What we measure today in most human populations is “usual” sodium intake, which cannot be conflated with being biologically “normal.” The Palaeolithic human diet and that of humans living a hunter-gatherer subsistence today contain under 1000 mg of sodium per day [93]. Contemporary hunter-gatherer societies still survive with average sodium intake of 1000 mg per day or considerably less. People in several communities around the world still live with a daily sodium consumption of < 400 mg (< 1 g salt) [9496], an amount of sodium that is compatible with healthy life. Individuals in these populations have a much lower average BP than is usual in most societies, and their BP does not increase with age. Within a population, sodium (salt) consumption is continuously distributed from low to high [97]. Therefore, definitions of “extremely low, very low, low, normal, high, very high, extremely high”, as used in several articles [2527, 74, 76, 78, 82, 98] are arbitrary. These concepts, and the consequences of reporting biased interpretation of results, have been extensively reported in the literature, but systematically neglected [74, 76, 8082]. Therefore, a more standardized nomenclature for the reduction in daily dietary sodium (salt) intake has been suggested, based on evidence (Table 2) [86].

Does a Reduction in Sodium Intake Reduce Cardiovascular Risk?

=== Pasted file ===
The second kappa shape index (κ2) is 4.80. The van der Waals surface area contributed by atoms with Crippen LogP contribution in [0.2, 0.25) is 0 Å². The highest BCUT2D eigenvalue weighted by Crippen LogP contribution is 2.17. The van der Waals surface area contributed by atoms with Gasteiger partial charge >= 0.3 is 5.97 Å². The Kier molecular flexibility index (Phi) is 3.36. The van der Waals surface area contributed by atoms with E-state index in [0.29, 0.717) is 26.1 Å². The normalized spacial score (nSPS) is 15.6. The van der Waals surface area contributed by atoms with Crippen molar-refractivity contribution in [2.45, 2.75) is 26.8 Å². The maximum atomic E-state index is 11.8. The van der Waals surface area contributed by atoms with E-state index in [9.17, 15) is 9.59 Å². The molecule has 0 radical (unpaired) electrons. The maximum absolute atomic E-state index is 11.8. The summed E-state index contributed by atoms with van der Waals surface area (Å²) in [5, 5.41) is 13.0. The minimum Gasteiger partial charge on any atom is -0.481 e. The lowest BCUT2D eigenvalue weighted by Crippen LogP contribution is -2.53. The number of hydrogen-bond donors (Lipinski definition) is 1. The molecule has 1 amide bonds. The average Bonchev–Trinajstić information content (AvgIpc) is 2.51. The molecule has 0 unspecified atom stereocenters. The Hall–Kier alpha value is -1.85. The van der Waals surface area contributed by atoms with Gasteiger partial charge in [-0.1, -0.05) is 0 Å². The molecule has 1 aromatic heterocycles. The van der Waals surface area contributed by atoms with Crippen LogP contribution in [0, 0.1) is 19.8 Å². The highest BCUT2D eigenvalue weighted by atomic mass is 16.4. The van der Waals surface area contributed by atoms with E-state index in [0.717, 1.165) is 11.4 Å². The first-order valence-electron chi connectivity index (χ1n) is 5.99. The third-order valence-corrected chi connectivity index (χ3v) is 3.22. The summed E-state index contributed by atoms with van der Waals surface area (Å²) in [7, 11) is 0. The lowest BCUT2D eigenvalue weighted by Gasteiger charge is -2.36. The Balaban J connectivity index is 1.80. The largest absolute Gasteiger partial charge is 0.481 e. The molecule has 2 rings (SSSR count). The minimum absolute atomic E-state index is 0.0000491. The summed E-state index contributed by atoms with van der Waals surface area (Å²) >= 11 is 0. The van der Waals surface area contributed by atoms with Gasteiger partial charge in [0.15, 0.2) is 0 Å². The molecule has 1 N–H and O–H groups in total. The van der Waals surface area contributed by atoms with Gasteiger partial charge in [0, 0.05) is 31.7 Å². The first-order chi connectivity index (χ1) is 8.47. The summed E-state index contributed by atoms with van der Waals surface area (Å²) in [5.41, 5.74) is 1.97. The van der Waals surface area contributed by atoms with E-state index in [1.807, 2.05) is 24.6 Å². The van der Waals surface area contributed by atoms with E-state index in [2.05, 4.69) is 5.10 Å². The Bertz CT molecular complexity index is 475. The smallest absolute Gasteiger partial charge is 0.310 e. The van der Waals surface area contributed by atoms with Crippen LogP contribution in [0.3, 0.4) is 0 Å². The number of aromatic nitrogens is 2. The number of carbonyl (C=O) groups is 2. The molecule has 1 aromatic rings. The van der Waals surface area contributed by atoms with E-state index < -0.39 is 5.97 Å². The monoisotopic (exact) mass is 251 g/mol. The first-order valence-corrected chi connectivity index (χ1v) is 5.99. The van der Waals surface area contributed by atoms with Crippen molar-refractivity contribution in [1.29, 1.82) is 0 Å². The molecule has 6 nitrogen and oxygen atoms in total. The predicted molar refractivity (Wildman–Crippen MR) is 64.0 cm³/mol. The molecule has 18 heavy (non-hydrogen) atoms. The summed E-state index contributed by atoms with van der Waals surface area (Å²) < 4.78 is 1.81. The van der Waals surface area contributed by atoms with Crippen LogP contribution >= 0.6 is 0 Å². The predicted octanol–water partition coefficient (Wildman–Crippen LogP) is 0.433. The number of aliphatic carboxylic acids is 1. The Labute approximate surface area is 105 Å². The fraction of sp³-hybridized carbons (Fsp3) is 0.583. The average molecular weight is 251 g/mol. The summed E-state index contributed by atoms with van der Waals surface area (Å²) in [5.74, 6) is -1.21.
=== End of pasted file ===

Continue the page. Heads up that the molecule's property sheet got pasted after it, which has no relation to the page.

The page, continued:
Mente et al. [74] argue that there is no “definitive evidence” or any study showing a “clear reduction” in clinical outcomes from reducing sodium intake. The statement is incorrect because there is evidence to this effect. The evidence includes randomized clinical trials including TONE [99] and TOHP [100] and meta-analyses of these studies and a few others indicating a 20–30% reduction of cardiovascular events after a period of moderate reduction of sodium intake from 4100 to 2300 mg [2, 8••]. Furthermore, a recent large salt-substitution trial carried out in China showed that a reduction in sodium consumption of 350 mg per day with an increase in potassium consumption of 803 mg caused a statistically significant 14% reduction in fatal and non-fatal strokes over 4.7 years of follow-up, with reductions of nonfatal acute coronary syndrome events (− 30%) and of deaths from any cause (− 12%) [101••], confirming early evidence from a smaller study in Taiwan [102]. While calling for a controlled trial to provide “robust evidence” to support the current global policies, Mente et al. lend their support to an “ecological analysis” of global statistics by Messerli et al. [78]. There are many inherent limitations of such analyses. Messerli et al. [78] correlate sodium and outcomes by country, not by individual. The study design is unable to remove unmeasured confounding (ecological fallacy), a well-known methodological concern that the authors acknowledge and then promptly dismiss. Many countries do not have data on sodium intake and, when available, it is often of poor quality. When comparing “high income” countries (in World Bank Income Class 1), the authors aggregate data from the USA, UK and Canada, Trinidad & Tobago, and Equatorial Guinea. The distribution of wealth in these countries and the ensuing disparities in individual health will have huge effects on life expectancy due to factors other than sodium intake, none of which are accounted for. In addition, Messerli et al. ignore the hard evidence from previous human trials. Yet, Messerli et al. claim their results “argue against dietary sodium intake being a culprit of curtailing life span or being a risk factor for premature death”.